Mar 2019

Our Attorneys Offer Ideas to Avoid Work-Related Knee Injuries

Massachusetts workers' compensation attorneyOur knees bear a lot of the workload for our bodies. We use them for walking, lifting, kneeling, and almost every other physical activity on the job. With all that pressure, it is little surprise injuries at work often happen to our knees.

How common are work-related knee injuries?

In a systematic study of work-related knee injuries conducted by the National Institute for Occupational Safety and Health (NIOSH) that studied data from emergency department surveillance, researchers established that knees were the second-most common body part to suffer a work-related injury that resulted in days away from work. The spine took top place.

There was some variance based on factors like industry, age, and gender. The rate of knee injuries relative to all work-related injuries was twice as high in federal and state employees compared to the private sector. Within the private sector, the highest rates of knee injury were found to be in transportation and warehouse work, utilities, and then construction. Younger workers of all genders had a high rate of knee injuries, and older women in the workforce showed similar results.

Knee injuries at a glance

There are a variety of knee injuries one can suffer at the workplace. Some, like osteoarthritis, arise slowly from regular wear and tear on the joint or factors that can be aggravated, but not necessarily always caused, by personal or environmental conditions. That link also describes what to expect with more acute conditions that can be directly caused by a workplace accident.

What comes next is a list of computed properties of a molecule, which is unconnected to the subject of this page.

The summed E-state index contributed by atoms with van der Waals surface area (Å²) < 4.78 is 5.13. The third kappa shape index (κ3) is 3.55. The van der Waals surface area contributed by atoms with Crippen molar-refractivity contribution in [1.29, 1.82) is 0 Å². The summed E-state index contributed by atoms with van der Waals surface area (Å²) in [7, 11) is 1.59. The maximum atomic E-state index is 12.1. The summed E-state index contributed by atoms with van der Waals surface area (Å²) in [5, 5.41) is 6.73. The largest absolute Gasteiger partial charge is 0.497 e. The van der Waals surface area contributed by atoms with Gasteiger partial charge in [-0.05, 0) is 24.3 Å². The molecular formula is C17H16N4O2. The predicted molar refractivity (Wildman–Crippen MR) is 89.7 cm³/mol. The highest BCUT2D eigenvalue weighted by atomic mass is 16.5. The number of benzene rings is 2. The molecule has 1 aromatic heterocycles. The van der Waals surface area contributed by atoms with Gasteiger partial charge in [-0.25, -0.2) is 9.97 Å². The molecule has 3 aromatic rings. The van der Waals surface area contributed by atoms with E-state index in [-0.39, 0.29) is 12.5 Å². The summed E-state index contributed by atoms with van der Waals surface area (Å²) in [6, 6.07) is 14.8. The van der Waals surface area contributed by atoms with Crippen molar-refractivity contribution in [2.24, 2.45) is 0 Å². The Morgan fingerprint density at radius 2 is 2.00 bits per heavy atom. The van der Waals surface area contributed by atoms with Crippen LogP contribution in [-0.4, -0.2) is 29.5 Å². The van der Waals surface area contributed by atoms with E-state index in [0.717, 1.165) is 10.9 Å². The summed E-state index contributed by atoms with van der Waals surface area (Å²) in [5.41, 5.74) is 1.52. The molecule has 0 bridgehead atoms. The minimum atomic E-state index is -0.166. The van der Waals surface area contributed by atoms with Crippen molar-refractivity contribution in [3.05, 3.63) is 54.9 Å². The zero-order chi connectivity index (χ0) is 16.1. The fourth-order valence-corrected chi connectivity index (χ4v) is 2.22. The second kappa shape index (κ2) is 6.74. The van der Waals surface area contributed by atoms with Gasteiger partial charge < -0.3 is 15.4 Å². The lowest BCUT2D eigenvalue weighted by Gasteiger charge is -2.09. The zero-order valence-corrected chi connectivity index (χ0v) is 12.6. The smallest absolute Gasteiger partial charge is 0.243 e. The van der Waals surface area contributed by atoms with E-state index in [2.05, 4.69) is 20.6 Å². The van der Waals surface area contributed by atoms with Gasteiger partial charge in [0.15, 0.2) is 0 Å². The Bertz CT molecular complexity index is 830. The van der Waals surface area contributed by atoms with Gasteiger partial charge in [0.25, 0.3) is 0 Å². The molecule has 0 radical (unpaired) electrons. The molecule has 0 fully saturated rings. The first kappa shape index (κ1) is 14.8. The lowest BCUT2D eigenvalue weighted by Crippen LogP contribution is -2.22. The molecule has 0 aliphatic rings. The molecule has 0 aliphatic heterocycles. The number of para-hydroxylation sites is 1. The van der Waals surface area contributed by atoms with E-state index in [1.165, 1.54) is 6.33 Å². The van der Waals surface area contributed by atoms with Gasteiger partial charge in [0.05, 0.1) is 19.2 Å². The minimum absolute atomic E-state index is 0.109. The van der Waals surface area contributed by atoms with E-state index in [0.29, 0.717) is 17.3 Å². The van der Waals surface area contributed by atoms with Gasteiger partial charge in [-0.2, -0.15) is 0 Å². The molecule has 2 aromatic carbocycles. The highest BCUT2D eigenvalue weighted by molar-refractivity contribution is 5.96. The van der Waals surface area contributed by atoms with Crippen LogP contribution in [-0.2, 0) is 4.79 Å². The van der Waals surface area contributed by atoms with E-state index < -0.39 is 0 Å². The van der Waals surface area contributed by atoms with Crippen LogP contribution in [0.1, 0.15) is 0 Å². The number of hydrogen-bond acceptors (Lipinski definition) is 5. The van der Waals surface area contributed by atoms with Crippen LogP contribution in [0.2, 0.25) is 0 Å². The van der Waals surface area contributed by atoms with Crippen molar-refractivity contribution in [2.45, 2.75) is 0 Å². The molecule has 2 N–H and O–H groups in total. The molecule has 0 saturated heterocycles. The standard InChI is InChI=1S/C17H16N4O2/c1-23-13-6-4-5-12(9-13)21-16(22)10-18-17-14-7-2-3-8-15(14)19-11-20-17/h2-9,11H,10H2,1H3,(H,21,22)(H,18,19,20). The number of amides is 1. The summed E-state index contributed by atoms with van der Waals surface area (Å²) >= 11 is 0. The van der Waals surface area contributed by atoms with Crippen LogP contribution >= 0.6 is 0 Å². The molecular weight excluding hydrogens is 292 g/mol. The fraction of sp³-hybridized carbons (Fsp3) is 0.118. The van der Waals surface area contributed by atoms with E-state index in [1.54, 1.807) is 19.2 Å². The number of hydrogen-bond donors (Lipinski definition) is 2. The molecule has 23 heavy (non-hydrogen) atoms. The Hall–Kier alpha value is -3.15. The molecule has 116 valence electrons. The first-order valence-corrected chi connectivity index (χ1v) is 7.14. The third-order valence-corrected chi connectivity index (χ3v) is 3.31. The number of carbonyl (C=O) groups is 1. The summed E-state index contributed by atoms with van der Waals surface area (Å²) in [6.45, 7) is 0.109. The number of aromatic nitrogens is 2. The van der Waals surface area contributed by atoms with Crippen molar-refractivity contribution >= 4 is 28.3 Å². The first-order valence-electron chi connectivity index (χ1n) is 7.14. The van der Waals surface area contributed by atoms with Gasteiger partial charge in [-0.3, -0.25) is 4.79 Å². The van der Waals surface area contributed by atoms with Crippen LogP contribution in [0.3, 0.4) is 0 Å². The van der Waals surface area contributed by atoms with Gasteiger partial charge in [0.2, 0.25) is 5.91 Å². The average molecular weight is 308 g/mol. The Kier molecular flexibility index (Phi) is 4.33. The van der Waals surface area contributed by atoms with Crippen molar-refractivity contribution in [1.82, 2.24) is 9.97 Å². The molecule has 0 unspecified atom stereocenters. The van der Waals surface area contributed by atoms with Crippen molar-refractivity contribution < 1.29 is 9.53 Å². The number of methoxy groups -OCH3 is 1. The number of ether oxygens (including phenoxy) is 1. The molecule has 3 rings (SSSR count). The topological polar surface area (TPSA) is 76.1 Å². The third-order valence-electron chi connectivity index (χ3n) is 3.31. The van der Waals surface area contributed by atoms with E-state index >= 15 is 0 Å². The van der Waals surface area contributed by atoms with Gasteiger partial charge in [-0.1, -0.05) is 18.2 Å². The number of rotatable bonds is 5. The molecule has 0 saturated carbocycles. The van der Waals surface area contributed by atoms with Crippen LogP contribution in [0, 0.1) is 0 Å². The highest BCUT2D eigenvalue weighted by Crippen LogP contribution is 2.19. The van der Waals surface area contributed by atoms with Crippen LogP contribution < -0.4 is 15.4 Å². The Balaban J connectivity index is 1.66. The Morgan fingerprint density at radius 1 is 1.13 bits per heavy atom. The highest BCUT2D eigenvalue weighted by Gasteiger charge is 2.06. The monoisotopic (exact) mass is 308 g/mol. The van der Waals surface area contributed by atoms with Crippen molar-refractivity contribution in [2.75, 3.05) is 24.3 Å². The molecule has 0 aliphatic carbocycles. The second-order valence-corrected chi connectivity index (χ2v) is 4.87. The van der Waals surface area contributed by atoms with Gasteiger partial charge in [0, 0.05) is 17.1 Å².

These include bursitis, when overuse or falls cause irritation to a fluid sac above the knee; patellar dislocation, when the kneecap is moved out of place; or a meniscal tear, where the cartilage in the knee is ripped and causes friction.

Each of these requires rest and some form of pain management. Some conditions may require more extensive work, like removing excess fluid, physical therapy, or even surgery. The common factor is time. Employees who suffer a workplace injury to one or both knees will need time to rest the joint and allow it to recover, as returning to activity too soon can make the problem even worse.

This is a problem when employers will not take responsibility for their involvement in the injury, or when worker’s compensation will not provide adequate means to recover. When this happens, you need someone to help you navigate the law and receive the justice you deserve. Contact us today to learn how we can help.

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